Gradually she ceased bothering to  hide the treats she buried in the house. We now find cheese blatantly lying in corners nowhere near sweaters. In fact, this morning there was a yellow cube of cheese in my bathroom. She went over to it and started moving her head, scuffing her nose on the rough tile – right in front of me. I said to her, “Honey, you’re not really burying anything. Just let it go.” But she kept brushing her nose against the tile, circling from every angle until she’d pushed enough invisible dirt over it to suit her.

This crazy little pooch, with her nose rubbed raw by carpet and rough tile, probably thinks that instinct stinks.

A Dog’s Best Friend

I went to Tennessee to visit relatives a few weeks ago, and at my cousin Nancy’s house in Memphis, we sat in her family room to catch up. I stretched my legs out on the ottoman and threw a throw over them, and within seconds Nancy’s two dogs were hovering at my feet begging with their big brown eyes to get on my lap. I invited Sweet Tater up – she’s the one looking at the camera. She’s named Sweet Tater because she’s so fat she looks like a sweet potato with four toothpicks stuck in the bottom.

The other dog, who’s still a puppy, couldn’t stand that he wasn’t part of the party, so he jumped up too. They took a couple of minutes to position themselves just so, and then both pretended to go to sleep.

My cousin's 2 dogs curled up in my lap

My cousin took this photo of her two dogs curled up in my lap – she obviously didn’t care if I was in the picture – it was all about the dogs

I am a great friend of almost all dogs. I like to think it’s because they sense that I am a warm and kind person, but most likely it’s because I know exactly how they like to be scratched.

The dogs I’ve met love to have their ears scratched – but not the ear itself – the part under the ear. No, not in the ear. I guess you’d call it the side of their head under the ear. Massage that area and they will groan their pleasure like a starving Italian man eating pasta.

They also like to be scratched between their front legs and will lie feet up on jagged rocks for hours as long as you continue to scratch them. You have to move your hand around, though. You can’t absent-mindedly scratch a hole in their chests. I’ve seen people do this – not a real hole, but just rhythmically moving the fingers while they’re preoccupied with something else. The dog won’t want them to quit, but will inch itself forward or back to present a new area that’s not rubbed raw.

The other place a dog likes to be scratched is right above the tail. They’ll contort themselves, hunching up and twisting toward the side of the tail you’re scratching while cocking their heads sideways. They look miserable all corkskrewed like that, but they’ll stay there until you get bored so it must feel pretty good.

I actually think it’s an honor that dogs are attracted to me, and that I know how to make them happy. A dog is easy to please and so forgiving when your don’t get things just so. I wish it were that way with people.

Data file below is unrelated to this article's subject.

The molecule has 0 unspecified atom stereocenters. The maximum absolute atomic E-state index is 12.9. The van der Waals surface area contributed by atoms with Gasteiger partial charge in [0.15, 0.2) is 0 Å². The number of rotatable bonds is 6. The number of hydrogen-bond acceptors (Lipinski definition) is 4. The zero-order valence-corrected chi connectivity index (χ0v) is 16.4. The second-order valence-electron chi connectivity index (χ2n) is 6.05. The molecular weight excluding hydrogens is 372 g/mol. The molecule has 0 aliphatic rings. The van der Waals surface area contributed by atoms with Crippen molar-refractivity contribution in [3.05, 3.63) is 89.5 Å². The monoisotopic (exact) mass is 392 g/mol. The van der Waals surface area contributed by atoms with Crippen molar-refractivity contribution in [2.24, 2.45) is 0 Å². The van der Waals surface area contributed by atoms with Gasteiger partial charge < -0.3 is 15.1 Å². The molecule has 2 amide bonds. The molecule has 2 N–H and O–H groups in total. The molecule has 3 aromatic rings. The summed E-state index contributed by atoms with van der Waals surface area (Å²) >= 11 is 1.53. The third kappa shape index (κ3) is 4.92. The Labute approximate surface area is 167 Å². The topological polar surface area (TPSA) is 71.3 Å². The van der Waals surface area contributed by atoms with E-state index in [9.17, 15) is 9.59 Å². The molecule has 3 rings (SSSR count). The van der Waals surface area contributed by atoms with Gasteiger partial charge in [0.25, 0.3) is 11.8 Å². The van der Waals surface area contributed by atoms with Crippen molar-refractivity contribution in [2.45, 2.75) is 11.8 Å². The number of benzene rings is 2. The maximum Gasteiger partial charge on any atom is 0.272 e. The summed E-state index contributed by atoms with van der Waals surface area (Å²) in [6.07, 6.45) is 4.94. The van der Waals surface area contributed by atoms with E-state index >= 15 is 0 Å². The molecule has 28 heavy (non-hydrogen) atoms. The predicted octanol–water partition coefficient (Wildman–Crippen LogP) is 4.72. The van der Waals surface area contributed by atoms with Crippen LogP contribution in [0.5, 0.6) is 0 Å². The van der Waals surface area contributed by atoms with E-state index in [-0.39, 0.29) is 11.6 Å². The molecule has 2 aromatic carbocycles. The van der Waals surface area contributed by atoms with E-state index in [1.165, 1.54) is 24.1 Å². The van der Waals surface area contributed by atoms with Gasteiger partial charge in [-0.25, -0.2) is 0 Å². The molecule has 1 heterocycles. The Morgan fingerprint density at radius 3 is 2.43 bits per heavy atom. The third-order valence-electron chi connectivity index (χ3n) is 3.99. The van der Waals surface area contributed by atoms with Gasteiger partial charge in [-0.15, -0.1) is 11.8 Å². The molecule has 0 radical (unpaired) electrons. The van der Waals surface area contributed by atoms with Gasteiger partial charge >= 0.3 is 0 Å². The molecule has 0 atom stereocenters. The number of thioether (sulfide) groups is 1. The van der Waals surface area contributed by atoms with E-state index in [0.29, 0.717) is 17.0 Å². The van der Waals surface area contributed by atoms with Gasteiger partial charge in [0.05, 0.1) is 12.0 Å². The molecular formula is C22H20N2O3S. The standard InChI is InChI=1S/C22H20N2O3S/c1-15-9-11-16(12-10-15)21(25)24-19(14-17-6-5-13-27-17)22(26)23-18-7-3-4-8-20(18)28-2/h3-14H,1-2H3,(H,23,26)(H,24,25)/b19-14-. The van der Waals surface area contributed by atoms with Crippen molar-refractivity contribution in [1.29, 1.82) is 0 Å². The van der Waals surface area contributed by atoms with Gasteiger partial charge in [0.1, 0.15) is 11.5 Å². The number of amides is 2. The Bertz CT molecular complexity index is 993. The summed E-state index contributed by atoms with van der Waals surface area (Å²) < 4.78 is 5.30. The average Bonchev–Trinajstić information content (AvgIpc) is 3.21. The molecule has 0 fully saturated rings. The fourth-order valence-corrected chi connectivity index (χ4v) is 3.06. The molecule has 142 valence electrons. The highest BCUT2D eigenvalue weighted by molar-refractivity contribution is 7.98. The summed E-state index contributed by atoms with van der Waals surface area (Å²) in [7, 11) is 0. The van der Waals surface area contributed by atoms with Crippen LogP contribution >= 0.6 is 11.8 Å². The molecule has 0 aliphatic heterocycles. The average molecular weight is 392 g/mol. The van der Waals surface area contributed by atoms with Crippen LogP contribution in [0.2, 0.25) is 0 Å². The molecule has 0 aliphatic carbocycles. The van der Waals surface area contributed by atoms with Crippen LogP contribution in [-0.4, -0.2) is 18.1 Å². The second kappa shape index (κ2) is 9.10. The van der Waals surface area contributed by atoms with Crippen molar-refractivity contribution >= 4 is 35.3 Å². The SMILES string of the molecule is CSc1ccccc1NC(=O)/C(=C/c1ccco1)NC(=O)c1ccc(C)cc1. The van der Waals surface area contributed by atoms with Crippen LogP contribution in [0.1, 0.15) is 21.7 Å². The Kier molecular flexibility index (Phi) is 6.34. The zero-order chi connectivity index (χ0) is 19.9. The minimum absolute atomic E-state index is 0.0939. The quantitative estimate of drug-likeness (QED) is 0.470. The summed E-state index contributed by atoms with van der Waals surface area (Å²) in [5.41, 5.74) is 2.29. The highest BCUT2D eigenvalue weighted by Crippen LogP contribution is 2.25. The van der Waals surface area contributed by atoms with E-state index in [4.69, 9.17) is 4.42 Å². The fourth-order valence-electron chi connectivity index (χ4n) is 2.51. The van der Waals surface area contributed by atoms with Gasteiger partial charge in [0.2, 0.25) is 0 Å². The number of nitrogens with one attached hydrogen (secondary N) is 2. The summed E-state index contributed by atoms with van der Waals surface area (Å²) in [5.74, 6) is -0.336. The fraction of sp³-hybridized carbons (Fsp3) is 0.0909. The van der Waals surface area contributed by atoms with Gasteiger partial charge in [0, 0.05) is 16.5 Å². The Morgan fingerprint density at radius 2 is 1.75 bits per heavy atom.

The Miracle of My Dog’s Teeth Cleaning

I got my dog’s teeth cleaned!!!!!!!!!

You may be saying to yourself, “So fricking what?”

I can understand how you might not be as thrilled about this as I am. You may very well live a much more exciting live than I do, and have exotic adventures and lots of important people you meet at wonderful places. Getting a dog’s teeth cleaned may be at the very bottom of your list of interesting ways to spend your time.

However, it may pique your interest to know that I got my dog’s teeth clean without anesthesia.

“So fricking what?” you ask again. Is that all you know how to say? If you’ll quit interrupting, I’ll explain.

Have you ever heard of “bad breath in dogs?” It’s a medical condition brought about because dogs will eat anything – and the more deceased, the better. Woo-wee! But they also get bad breath because they won’t brush their teeth. The are physically lacking a way to hold the toothbrush, but even if they had digits, they would not use them for brushing their teeth, they’d use them to lift other dogs’ tails for easier sniffing. Or to reach up on your dining room table and grab the Thanksgiving turkey by the leg and fly off down the hallway with it to their lair.

Furthermore, they will fight your attempts to brush their teeth for them. They would prefer that you take that doggie toothbrush and shove it up your….. I know this because my dog gives me that “you know where you can put that toothbrush” look every time I’ve tried to brush her teeth.

Over time, the stuff on a dog’s teeth, called tartar, hardens and bonds to its pearly whites to form a brown cement. Here in Portland, Oregon, vets charge you $350 to chisel that stuff off, and they want to put the dog under general anesthesia to do it because that’s the only way a dog will put up with it.

But a few days ago I discovered a place that cleans teeth without putting the dog to sleep. Apparently they accomplish this by laying the dog in their lap as they sit on the floor. Then they put a towel over the dog, which they told me soothes the pooch and keeps it still.

Don’t ask me how it works, but when that dog was done in one hour, she had white teeth and I had an extra $200 in my pocket. I highly recommend this for your dog or cat – Apollo Pet Care did my dog’s teeth – 1-800-285-6204. They are in Washington and Oregon.